Nautical and sea scenes pencil art
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The Family History Files of Dalton Ray Phillips







I don't claim to be an artist but I do like to draw. I do a lot of it now that I am retired. I am pretty much home bound and drawing is relaxing for me. I do all of my drawing with a mechanical pencil loaded with 2B leads. PLAIN AND SIMPLE - THAT IS MY WAY. 

At last count, I had almost 400 sketches stashed away in my digital achieves. Some good, some bad, most about average

- all done by me. I typically turn out 2 or 3 new sketches every day. 

I will refresh this page often with new drawings.


If you have comments, suggestions or criticism just send me an email.


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California seashore in early morning sun.  
Seafarer circa  1810.  
Ship at anchor.  
Sunset is approaching. A sailing ship makes way in calm seas. Sailors are going aloft to make adjustments and trim the sails for the night. Hopefully it will be a calm night


Going up! The small boys running aircraft carrier plane guard duty could have a rough go of it. To keep up with the flattops, the small boys often had to steam at high speeds against very choppy seas. They were tossed around like empty tin cans. God bless the tin can sailors.  
AVB-2 TALLAHATCHIE COUNTY underway in the Mediterranean. It was an ugly duckling - that is for sure. Flank speed for it was about 13 knots on a good day. The Russian destroyers in the Med used to love using us as a target practice run - without firing any shots, of course. They would close in on us at high speed from different points in all directions. It was great fun for them - very creepy for us. The Russians were always curious about us. I think they believed we were some kind of spy ship but when they took a closer look they could see that we were not fitted with the sophisticated antenna arrays that would be required for that. AVB stands for Advance Aviation Base ship. We carried specially equipped Navy CB's. Our mission was to quickly set up emergency air strips in strategic locations around the Med to support friendly military aircraft in the event of a sudden war. It was the  concept of a former Navy CNO, who made it it a pet project for the Navy in the early and middle 1960's. The whole program was discontinued in late 1969. Despite the odd looks, TALLAHATCHIE COUNTY had a great crew. Our main mission was to keep the old rust bucket afloat and mission capable from day to day. We worked very hard doing that.  
Big Mike underway. The specially adapted LCM was on the ships equipment inventory to support the primary mission of transporting heavy construction equipment. It was seldom used for that purpose. When used to transport liberty parties, it would easily hold over 50 people. It needed a skilled coxswain at the controls since it was so large - like a big sail when it was windy. Most of the steering was done using the engines. We never had any major mishaps involving Big Mike.  
North Korea - are you sure about this?  
Small boy on radar picket patrol. In wartime situations, when there was potential for an enemy attack, the Admiral in command of the Carrier Task Group would position radar picket destroyers around the perimeter. These ships would be 40 to 60 miles out, far over the horizon. They usually did not have visual contact with any of the other ships. They maintained radio contact and steamed their prescribed courses to provide protection for the main force.   It was a lonely assignment - you feel all alone in a big open ocean.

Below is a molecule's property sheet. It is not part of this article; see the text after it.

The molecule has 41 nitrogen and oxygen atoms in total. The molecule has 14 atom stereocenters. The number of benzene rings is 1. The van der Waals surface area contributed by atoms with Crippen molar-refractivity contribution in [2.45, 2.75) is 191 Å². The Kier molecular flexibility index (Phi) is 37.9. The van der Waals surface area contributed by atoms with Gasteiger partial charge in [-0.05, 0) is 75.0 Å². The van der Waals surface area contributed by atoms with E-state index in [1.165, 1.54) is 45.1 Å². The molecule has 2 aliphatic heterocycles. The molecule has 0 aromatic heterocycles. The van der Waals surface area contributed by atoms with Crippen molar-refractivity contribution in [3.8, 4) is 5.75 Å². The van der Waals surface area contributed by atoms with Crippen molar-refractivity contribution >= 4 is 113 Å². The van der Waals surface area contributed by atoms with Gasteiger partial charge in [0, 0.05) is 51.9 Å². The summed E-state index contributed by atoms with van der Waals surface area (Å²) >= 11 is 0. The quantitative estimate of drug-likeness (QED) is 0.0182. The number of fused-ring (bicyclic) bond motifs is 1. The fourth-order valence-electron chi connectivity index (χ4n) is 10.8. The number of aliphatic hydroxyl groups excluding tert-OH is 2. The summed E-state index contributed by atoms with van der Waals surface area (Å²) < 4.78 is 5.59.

Frigate steaming proudly. The United States has a serious responsibility and we must show that we are strong to the people all over the world. When we do not take the lead by sending our war ships out all over the world to show off our flag proudly, things go downhill fast. Failure to show our strength indicates that we are timid and weak to our would be enemies. They assume that we are cowardly. We have seen that happen too often in recent years, which is why the world is in such a big mess now. Call it saber rattling or chest thumping if you must but showing our strength is very important in the unstable world we live in today. It is time to restore our pride in being Americans and if we have to fight for what we believe in - WE WILL. God bless America!  
A modern frigate type ship takes blue water over the bow - carrying out the old tin can Navy tradition.  
A Russian warship steams in the Mediterranean.  
Getting busy. All of the ships moving around and crossing paths makes for an interesting day on the bridge. Things sometimes get intense. "Vector is at Constant Bearing with Decreasing Range" are words that makes everyone on the bridge nervous, as it shows the  potential for a collision at sea.   
Setting a topsail. Back in the days when ships were made of wood and men were made of steel. It was not for wimps.  
A liberty boat approaches ships' brow and considers making a landing. It is almost certain they will be waved off by the Officer of the Deck. Conditions are just too rough for the small boat to make a landing safely.  
A sailing ship makes its way through a calm and tranquil sea under full sails.   
10 sailors in harm's way in a life boat in angry, storm driven seas. The oars are useless and steer is ineffective. If they survive the storm, they will end up where the waves take them  




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